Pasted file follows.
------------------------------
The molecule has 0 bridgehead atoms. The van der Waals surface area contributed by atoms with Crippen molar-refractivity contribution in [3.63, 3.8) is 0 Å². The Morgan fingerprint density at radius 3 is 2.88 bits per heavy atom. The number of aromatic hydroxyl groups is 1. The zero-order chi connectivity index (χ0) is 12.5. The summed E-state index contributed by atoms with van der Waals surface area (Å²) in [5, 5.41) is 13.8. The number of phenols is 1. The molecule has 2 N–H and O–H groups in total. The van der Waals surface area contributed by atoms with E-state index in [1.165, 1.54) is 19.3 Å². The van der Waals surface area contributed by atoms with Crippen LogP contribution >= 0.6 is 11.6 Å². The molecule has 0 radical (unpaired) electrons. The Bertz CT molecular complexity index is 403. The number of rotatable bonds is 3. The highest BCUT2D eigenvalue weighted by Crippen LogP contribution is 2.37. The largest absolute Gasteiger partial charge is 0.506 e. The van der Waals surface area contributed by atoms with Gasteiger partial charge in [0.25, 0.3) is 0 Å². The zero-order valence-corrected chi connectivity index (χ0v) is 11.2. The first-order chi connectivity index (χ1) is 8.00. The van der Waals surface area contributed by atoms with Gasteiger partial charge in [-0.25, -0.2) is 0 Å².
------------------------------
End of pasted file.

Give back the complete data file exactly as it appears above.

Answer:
The molecule has 0 bridgehead atoms. The van der Waals surface area contributed by atoms with Crippen molar-refractivity contribution in [3.63, 3.8) is 0 Å². The Morgan fingerprint density at radius 3 is 2.88 bits per heavy atom. The number of aromatic hydroxyl groups is 1. The zero-order chi connectivity index (χ0) is 12.5. The summed E-state index contributed by atoms with van der Waals surface area (Å²) in [5, 5.41) is 13.8. The number of phenols is 1. The molecule has 2 N–H and O–H groups in total. The van der Waals surface area contributed by atoms with E-state index in [1.165, 1.54) is 19.3 Å². The van der Waals surface area contributed by atoms with Crippen LogP contribution >= 0.6 is 11.6 Å². The molecule has 0 radical (unpaired) electrons. The Bertz CT molecular complexity index is 403. The number of rotatable bonds is 3. The highest BCUT2D eigenvalue weighted by Crippen LogP contribution is 2.37. The largest absolute Gasteiger partial charge is 0.506 e. The van der Waals surface area contributed by atoms with Gasteiger partial charge in [0.25, 0.3) is 0 Å². The zero-order valence-corrected chi connectivity index (χ0v) is 11.2. The first-order chi connectivity index (χ1) is 8.00. The van der Waals surface area contributed by atoms with Gasteiger partial charge in [-0.25, -0.2) is 0 Å².